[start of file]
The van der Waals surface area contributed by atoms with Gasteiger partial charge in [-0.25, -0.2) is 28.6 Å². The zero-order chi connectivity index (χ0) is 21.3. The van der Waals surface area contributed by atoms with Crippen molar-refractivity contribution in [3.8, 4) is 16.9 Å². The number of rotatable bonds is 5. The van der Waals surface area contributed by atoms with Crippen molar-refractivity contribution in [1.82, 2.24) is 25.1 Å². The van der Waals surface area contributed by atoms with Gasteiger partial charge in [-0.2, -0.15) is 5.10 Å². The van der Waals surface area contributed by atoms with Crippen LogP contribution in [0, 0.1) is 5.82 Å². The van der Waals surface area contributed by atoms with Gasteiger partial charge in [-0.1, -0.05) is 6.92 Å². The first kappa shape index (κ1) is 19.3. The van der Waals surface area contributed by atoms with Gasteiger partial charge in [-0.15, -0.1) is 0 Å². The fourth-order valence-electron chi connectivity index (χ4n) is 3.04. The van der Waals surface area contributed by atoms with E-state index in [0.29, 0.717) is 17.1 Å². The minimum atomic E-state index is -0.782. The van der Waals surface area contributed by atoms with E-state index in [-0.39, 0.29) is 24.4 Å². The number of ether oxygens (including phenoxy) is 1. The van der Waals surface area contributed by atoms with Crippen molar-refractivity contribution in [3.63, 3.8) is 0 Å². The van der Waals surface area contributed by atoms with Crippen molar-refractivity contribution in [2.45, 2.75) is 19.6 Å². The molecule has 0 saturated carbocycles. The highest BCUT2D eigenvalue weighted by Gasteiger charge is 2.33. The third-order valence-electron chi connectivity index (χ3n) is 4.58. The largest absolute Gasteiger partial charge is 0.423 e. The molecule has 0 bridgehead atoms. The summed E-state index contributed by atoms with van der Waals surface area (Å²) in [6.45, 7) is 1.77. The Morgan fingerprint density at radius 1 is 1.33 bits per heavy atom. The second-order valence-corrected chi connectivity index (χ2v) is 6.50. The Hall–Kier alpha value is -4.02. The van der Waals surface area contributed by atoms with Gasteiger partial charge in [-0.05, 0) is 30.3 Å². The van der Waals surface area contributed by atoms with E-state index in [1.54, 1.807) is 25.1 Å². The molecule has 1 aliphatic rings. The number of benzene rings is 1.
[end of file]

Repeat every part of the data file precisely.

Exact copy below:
The van der Waals surface area contributed by atoms with Gasteiger partial charge in [-0.25, -0.2) is 28.6 Å². The zero-order chi connectivity index (χ0) is 21.3. The van der Waals surface area contributed by atoms with Crippen molar-refractivity contribution in [3.8, 4) is 16.9 Å². The number of rotatable bonds is 5. The van der Waals surface area contributed by atoms with Crippen molar-refractivity contribution in [1.82, 2.24) is 25.1 Å². The van der Waals surface area contributed by atoms with Gasteiger partial charge in [-0.2, -0.15) is 5.10 Å². The van der Waals surface area contributed by atoms with Crippen LogP contribution in [0, 0.1) is 5.82 Å². The van der Waals surface area contributed by atoms with Gasteiger partial charge in [-0.1, -0.05) is 6.92 Å². The first kappa shape index (κ1) is 19.3. The van der Waals surface area contributed by atoms with Gasteiger partial charge in [-0.15, -0.1) is 0 Å². The fourth-order valence-electron chi connectivity index (χ4n) is 3.04. The van der Waals surface area contributed by atoms with E-state index in [0.29, 0.717) is 17.1 Å². The minimum atomic E-state index is -0.782. The van der Waals surface area contributed by atoms with E-state index in [-0.39, 0.29) is 24.4 Å². The number of ether oxygens (including phenoxy) is 1. The van der Waals surface area contributed by atoms with Crippen molar-refractivity contribution in [3.63, 3.8) is 0 Å². The van der Waals surface area contributed by atoms with Crippen molar-refractivity contribution in [2.45, 2.75) is 19.6 Å². The molecule has 0 saturated carbocycles. The highest BCUT2D eigenvalue weighted by Gasteiger charge is 2.33. The third-order valence-electron chi connectivity index (χ3n) is 4.58. The largest absolute Gasteiger partial charge is 0.423 e. The molecule has 0 bridgehead atoms. The summed E-state index contributed by atoms with van der Waals surface area (Å²) in [6.45, 7) is 1.77. The Morgan fingerprint density at radius 1 is 1.33 bits per heavy atom. The second-order valence-corrected chi connectivity index (χ2v) is 6.50. The Hall–Kier alpha value is -4.02. The van der Waals surface area contributed by atoms with Gasteiger partial charge in [-0.05, 0) is 30.3 Å². The van der Waals surface area contributed by atoms with E-state index in [1.54, 1.807) is 25.1 Å². The molecule has 1 aliphatic rings. The number of benzene rings is 1.